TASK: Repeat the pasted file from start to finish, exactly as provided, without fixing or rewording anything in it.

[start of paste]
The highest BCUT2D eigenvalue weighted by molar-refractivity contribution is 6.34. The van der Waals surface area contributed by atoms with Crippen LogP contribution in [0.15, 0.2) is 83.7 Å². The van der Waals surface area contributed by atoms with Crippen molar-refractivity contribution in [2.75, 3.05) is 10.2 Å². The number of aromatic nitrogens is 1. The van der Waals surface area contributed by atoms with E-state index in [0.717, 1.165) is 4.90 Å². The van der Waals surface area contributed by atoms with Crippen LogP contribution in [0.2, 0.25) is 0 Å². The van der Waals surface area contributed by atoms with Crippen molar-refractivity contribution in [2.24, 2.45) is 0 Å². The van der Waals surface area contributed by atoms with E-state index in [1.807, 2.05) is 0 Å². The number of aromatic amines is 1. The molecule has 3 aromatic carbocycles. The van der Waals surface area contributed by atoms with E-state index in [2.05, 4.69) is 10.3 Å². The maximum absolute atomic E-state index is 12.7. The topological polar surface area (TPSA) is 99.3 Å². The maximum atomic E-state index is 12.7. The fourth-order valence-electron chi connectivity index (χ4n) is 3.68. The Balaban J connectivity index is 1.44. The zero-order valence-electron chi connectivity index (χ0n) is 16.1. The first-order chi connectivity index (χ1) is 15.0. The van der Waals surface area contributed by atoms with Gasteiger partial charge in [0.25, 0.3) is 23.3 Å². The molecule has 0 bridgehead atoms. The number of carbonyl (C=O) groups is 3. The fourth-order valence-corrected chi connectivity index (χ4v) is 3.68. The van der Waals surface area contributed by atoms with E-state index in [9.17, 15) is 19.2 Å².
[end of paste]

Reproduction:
The highest BCUT2D eigenvalue weighted by molar-refractivity contribution is 6.34. The van der Waals surface area contributed by atoms with Crippen LogP contribution in [0.15, 0.2) is 83.7 Å². The van der Waals surface area contributed by atoms with Crippen molar-refractivity contribution in [2.75, 3.05) is 10.2 Å². The number of aromatic nitrogens is 1. The van der Waals surface area contributed by atoms with E-state index in [0.717, 1.165) is 4.90 Å². The van der Waals surface area contributed by atoms with Crippen LogP contribution in [0.2, 0.25) is 0 Å². The van der Waals surface area contributed by atoms with Crippen molar-refractivity contribution in [2.24, 2.45) is 0 Å². The van der Waals surface area contributed by atoms with E-state index in [1.807, 2.05) is 0 Å². The number of aromatic amines is 1. The molecule has 3 aromatic carbocycles. The van der Waals surface area contributed by atoms with E-state index in [2.05, 4.69) is 10.3 Å². The maximum absolute atomic E-state index is 12.7. The topological polar surface area (TPSA) is 99.3 Å². The maximum atomic E-state index is 12.7. The fourth-order valence-electron chi connectivity index (χ4n) is 3.68. The Balaban J connectivity index is 1.44. The zero-order valence-electron chi connectivity index (χ0n) is 16.1. The first-order chi connectivity index (χ1) is 15.0. The van der Waals surface area contributed by atoms with Gasteiger partial charge in [0.25, 0.3) is 23.3 Å². The molecule has 0 bridgehead atoms. The number of carbonyl (C=O) groups is 3. The fourth-order valence-corrected chi connectivity index (χ4v) is 3.68. The van der Waals surface area contributed by atoms with E-state index in [9.17, 15) is 19.2 Å².